The Texas A&M Engineering Extension Service (TEEX), an internationally recognized leader in emergency response training and firefighting, will administer the training to the fire departments. The donation will underwrite hazardous materials (HazMat) training scholarships for fire departments  in Houston, Channelview, Pasadena, La Porte, Sheldon and Mont Belvieu.

“We recognize the challenges fire departments in Houston and smaller outlying communities face in obtaining this unique type of training. We believe in being a responsible, good neighbor where we operate and are pleased we can help in saving lives and protecting our communities,” said Bob Patel, LyondellBasell CEO and chairman of the management board. “We are honored to play a small role in ensuring that the brave men and women who put their lives on the line every day are even better prepared to safely do their jobs.”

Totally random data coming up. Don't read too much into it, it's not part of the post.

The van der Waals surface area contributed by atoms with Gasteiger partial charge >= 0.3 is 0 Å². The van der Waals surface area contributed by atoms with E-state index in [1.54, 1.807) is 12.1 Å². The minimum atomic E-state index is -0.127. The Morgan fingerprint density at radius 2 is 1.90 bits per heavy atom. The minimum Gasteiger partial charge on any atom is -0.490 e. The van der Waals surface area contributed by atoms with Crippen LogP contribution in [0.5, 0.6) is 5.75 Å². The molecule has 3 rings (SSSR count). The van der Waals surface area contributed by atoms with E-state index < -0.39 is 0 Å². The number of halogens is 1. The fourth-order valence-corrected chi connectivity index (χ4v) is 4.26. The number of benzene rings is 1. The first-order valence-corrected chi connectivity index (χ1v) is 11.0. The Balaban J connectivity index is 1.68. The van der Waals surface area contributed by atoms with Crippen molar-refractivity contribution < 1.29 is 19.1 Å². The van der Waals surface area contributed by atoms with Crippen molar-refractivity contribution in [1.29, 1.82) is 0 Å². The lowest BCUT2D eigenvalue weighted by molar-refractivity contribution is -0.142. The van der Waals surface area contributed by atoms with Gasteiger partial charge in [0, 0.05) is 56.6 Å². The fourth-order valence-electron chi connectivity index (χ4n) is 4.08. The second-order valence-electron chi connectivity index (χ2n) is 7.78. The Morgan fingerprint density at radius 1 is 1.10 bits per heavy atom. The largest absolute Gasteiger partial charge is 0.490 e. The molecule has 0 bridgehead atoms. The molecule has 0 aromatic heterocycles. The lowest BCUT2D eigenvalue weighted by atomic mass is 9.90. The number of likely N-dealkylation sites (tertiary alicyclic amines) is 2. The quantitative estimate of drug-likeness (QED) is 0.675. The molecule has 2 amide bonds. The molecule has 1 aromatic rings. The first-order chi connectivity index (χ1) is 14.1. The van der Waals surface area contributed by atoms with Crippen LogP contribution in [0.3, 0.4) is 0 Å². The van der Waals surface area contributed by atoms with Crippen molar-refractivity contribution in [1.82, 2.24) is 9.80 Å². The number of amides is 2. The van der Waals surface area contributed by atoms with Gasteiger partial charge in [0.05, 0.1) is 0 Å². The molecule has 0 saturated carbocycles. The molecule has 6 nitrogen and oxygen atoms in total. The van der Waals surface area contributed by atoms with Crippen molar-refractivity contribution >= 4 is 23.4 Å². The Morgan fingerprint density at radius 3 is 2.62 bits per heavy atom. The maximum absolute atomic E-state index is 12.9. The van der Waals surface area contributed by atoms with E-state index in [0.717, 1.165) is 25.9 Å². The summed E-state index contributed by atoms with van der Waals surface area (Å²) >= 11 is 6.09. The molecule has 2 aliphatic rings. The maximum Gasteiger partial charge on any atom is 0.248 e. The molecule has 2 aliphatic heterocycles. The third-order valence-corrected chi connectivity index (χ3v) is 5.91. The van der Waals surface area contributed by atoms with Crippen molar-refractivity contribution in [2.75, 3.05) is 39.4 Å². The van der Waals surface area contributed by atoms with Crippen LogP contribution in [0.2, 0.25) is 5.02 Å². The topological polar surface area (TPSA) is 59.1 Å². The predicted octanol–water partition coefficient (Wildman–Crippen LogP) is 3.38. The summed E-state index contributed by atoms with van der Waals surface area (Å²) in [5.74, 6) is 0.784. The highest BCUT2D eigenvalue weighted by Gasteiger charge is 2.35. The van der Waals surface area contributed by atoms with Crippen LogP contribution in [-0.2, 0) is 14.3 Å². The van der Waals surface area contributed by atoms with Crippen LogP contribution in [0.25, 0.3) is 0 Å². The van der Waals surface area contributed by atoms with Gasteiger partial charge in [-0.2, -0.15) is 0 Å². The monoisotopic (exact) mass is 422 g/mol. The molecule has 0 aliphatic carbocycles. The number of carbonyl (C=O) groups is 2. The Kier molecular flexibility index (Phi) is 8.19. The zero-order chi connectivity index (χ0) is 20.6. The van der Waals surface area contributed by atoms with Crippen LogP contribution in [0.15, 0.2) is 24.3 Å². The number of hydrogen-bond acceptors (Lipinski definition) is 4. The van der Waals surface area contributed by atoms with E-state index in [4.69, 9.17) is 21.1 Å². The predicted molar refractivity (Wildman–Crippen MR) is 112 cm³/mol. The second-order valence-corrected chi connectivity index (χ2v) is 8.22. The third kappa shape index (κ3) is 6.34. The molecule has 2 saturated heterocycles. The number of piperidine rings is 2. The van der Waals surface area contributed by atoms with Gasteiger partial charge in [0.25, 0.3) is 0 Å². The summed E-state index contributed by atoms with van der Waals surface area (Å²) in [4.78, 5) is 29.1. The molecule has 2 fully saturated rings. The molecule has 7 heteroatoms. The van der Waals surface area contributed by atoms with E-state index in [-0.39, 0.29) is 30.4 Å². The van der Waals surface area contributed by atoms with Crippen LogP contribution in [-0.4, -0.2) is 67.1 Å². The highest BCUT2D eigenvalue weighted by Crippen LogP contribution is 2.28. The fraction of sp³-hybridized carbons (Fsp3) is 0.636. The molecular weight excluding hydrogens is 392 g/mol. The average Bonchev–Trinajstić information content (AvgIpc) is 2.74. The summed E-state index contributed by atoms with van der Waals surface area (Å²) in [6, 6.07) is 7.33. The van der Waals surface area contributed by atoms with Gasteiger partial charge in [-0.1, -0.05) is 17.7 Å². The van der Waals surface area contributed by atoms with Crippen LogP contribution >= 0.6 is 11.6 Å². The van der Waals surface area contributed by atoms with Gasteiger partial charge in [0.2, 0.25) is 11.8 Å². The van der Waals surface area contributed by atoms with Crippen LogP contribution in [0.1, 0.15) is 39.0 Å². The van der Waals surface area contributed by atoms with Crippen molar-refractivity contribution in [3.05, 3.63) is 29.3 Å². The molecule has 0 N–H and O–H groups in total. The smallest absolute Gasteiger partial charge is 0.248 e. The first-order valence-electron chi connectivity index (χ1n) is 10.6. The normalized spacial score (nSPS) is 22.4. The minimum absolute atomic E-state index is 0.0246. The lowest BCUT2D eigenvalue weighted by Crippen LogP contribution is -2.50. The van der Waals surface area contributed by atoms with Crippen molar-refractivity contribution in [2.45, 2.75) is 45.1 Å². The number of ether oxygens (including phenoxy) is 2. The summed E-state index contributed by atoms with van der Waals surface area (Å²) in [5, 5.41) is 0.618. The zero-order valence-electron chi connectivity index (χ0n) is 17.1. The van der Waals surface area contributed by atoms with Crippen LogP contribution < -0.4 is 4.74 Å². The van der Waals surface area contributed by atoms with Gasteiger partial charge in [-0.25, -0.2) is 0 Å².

“I would like to praise LyondellBasell for their proactive approach in ensuring that local municipal fire department personnel, who may respond to industrial incidents in one of the facilities in the Houston area, are trained to deal with those type of situations,” said Chief Robert Moore of the TEEX Emergency Services Training Institute. “Training is a key in firefighter safety. We look forward to providing this valuable training to these fire department personnel, training which will keep them and their communities safe while responding to an industrial emergency.”

The greater Houston area is home to many industrial facilities including refineries, storage terminals and chemical plants that handle a variety of materials and products. The TEEX courses will train firefighters specifically in handling incidents involving different hazardous materials that require specialized response tactics.